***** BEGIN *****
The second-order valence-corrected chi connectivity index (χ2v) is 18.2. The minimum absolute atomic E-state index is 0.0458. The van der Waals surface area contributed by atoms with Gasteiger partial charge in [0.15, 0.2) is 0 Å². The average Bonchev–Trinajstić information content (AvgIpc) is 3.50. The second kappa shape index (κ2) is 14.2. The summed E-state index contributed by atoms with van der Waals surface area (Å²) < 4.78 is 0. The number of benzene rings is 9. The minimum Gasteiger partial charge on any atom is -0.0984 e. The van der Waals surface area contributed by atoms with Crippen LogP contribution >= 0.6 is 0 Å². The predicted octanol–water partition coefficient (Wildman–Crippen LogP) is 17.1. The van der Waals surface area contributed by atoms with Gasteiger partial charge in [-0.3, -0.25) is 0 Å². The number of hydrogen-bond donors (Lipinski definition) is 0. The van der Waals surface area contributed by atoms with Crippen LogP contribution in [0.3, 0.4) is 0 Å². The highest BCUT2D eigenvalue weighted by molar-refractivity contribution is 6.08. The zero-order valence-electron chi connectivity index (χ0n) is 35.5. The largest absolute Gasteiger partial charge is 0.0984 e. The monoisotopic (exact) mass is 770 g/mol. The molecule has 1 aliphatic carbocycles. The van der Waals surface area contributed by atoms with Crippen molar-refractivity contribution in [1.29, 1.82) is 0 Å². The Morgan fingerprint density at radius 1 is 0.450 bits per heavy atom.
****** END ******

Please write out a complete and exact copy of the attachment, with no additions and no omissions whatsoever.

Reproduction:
The second-order valence-corrected chi connectivity index (χ2v) is 18.2. The minimum absolute atomic E-state index is 0.0458. The van der Waals surface area contributed by atoms with Gasteiger partial charge in [0.15, 0.2) is 0 Å². The average Bonchev–Trinajstić information content (AvgIpc) is 3.50. The second kappa shape index (κ2) is 14.2. The summed E-state index contributed by atoms with van der Waals surface area (Å²) < 4.78 is 0. The number of benzene rings is 9. The minimum Gasteiger partial charge on any atom is -0.0984 e. The van der Waals surface area contributed by atoms with Crippen LogP contribution >= 0.6 is 0 Å². The predicted octanol–water partition coefficient (Wildman–Crippen LogP) is 17.1. The van der Waals surface area contributed by atoms with Gasteiger partial charge in [-0.3, -0.25) is 0 Å². The number of hydrogen-bond donors (Lipinski definition) is 0. The van der Waals surface area contributed by atoms with Crippen LogP contribution in [0.3, 0.4) is 0 Å². The highest BCUT2D eigenvalue weighted by molar-refractivity contribution is 6.08. The zero-order valence-electron chi connectivity index (χ0n) is 35.5. The largest absolute Gasteiger partial charge is 0.0984 e. The monoisotopic (exact) mass is 770 g/mol. The molecule has 1 aliphatic carbocycles. The van der Waals surface area contributed by atoms with Crippen molar-refractivity contribution in [1.29, 1.82) is 0 Å². The Morgan fingerprint density at radius 1 is 0.450 bits per heavy atom.